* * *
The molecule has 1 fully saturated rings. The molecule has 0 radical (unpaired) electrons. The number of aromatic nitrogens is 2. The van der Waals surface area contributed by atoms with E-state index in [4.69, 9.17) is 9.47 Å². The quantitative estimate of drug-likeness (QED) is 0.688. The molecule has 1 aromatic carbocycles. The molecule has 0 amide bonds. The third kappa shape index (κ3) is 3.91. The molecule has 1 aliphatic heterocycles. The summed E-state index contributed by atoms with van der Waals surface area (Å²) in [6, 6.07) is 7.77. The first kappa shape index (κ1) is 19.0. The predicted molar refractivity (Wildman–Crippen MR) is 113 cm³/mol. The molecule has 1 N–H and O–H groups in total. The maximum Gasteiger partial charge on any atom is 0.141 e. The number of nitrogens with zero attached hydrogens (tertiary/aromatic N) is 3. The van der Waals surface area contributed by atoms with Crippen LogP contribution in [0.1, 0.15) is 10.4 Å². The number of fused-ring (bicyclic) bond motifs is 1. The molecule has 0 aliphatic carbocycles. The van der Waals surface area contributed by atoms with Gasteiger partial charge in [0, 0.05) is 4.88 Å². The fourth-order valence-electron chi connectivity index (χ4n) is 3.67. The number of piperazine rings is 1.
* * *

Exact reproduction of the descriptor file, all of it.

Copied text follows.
The molecule has 1 fully saturated rings. The molecule has 0 radical (unpaired) electrons. The number of aromatic nitrogens is 2. The van der Waals surface area contributed by atoms with E-state index in [4.69, 9.17) is 9.47 Å². The quantitative estimate of drug-likeness (QED) is 0.688. The molecule has 1 aromatic carbocycles. The molecule has 0 amide bonds. The third kappa shape index (κ3) is 3.91. The molecule has 1 aliphatic heterocycles. The summed E-state index contributed by atoms with van der Waals surface area (Å²) in [6, 6.07) is 7.77. The first kappa shape index (κ1) is 19.0. The predicted molar refractivity (Wildman–Crippen MR) is 113 cm³/mol. The molecule has 1 N–H and O–H groups in total. The maximum Gasteiger partial charge on any atom is 0.141 e. The number of nitrogens with zero attached hydrogens (tertiary/aromatic N) is 3. The van der Waals surface area contributed by atoms with Crippen LogP contribution in [0.1, 0.15) is 10.4 Å². The number of fused-ring (bicyclic) bond motifs is 1. The molecule has 0 aliphatic carbocycles. The van der Waals surface area contributed by atoms with Gasteiger partial charge in [0, 0.05) is 4.88 Å². The fourth-order valence-electron chi connectivity index (χ4n) is 3.67. The number of piperazine rings is 1.